On May 28, 2019, Governor Janet Mills signed L.D. 369, making Maine the first state to require that private employers provide earned paid leave—not just sick leave—to employees.
The bill, “An Act Authorizing Earned Employee Leave,” requires private employers that employ 10 or more employees for more than 120 days in a calendar year to provide 1 hour of paid leave for every 40 hours worked, up to a maximum of 40 hours of paid leave per year. The new law will take effect on January 1, 2021.
The law permits eligible employees to use the paid leave for any reason. Employees can start accruing leave on their first day of work but cannot use the leave until after 120 days of employment.
L.D. 369 exempts seasonal businesses, employers of employees covered by a collective bargaining agreement, employers that hire workers for fewer than 120 days, and employers with fewer than 10 employees.
When signing the bill, Governor Mills said the law would cover about 85 percent of Maine’s workforce while exempting more than 40,000 of the state’s 50,792 businesses.
Employers impacted by this change may want to reevaluate their current leave policies to ensure compliance with the new law. When doing so, employers may want to note these key provisions:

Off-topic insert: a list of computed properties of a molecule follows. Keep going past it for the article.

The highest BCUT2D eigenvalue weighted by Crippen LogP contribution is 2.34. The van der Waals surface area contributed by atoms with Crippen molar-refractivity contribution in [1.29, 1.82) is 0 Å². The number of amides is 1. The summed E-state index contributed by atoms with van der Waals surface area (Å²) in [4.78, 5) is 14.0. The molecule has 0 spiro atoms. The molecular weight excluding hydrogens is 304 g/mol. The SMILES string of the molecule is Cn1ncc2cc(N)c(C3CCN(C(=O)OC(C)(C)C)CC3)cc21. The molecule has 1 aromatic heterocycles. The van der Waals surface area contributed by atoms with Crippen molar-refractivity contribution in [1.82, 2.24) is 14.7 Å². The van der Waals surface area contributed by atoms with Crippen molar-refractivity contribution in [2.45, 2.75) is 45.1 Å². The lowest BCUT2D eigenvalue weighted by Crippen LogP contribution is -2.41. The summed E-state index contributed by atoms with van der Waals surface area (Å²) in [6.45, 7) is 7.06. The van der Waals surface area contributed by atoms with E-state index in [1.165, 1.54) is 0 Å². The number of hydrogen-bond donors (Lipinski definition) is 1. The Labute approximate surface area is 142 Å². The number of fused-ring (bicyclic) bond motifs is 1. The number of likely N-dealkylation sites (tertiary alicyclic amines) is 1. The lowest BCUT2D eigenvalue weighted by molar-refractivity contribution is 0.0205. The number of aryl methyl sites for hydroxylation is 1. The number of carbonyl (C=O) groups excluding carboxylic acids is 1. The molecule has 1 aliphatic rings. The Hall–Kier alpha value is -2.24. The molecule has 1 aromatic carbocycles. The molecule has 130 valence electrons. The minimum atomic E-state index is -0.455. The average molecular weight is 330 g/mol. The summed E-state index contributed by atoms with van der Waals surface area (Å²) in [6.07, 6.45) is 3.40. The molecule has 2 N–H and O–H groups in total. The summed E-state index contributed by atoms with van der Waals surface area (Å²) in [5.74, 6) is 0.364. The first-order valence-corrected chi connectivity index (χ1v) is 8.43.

- If an employee takes earned leave, the employer must pay the employee at the same pay rate the employee received immediately prior to taking earned leave. The employer must also provide “the same benefits as those provided under established policies of the employer pertaining to other types of paid leave.”
- If an employee takes earned paid leave, it should not affect his or her right to receive health benefits “on the same terms and conditions as applicable to similarly situated employees.”
- Employers that fail to comply with the law can be liable for up to $1,000 per violation.